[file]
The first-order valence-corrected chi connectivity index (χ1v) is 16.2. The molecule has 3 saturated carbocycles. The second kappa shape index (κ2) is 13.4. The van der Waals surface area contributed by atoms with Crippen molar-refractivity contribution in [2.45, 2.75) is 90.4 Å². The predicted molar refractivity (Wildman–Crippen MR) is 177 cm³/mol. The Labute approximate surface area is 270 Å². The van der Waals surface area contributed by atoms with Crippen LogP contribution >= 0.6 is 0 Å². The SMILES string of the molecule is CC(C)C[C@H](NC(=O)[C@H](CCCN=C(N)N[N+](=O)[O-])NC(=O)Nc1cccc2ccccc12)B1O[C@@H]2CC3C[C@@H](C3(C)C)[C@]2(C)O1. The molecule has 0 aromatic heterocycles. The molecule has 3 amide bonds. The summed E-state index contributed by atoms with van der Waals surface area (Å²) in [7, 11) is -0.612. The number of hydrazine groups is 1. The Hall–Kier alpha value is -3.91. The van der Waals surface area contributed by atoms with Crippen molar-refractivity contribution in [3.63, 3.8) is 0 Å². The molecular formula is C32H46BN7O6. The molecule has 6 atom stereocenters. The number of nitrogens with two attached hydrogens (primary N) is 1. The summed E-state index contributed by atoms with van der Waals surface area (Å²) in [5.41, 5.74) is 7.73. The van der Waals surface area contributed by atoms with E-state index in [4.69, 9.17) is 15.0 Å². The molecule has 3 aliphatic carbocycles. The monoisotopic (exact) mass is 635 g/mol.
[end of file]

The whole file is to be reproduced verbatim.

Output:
The first-order valence-corrected chi connectivity index (χ1v) is 16.2. The molecule has 3 saturated carbocycles. The second kappa shape index (κ2) is 13.4. The van der Waals surface area contributed by atoms with Crippen molar-refractivity contribution in [2.45, 2.75) is 90.4 Å². The predicted molar refractivity (Wildman–Crippen MR) is 177 cm³/mol. The Labute approximate surface area is 270 Å². The van der Waals surface area contributed by atoms with Crippen LogP contribution >= 0.6 is 0 Å². The SMILES string of the molecule is CC(C)C[C@H](NC(=O)[C@H](CCCN=C(N)N[N+](=O)[O-])NC(=O)Nc1cccc2ccccc12)B1O[C@@H]2CC3C[C@@H](C3(C)C)[C@]2(C)O1. The molecule has 0 aromatic heterocycles. The molecule has 3 amide bonds. The summed E-state index contributed by atoms with van der Waals surface area (Å²) in [7, 11) is -0.612. The number of hydrazine groups is 1. The Hall–Kier alpha value is -3.91. The van der Waals surface area contributed by atoms with Crippen molar-refractivity contribution in [3.63, 3.8) is 0 Å². The molecular formula is C32H46BN7O6. The molecule has 6 atom stereocenters. The number of nitrogens with two attached hydrogens (primary N) is 1. The summed E-state index contributed by atoms with van der Waals surface area (Å²) in [5.41, 5.74) is 7.73. The van der Waals surface area contributed by atoms with E-state index in [4.69, 9.17) is 15.0 Å². The molecule has 3 aliphatic carbocycles. The monoisotopic (exact) mass is 635 g/mol.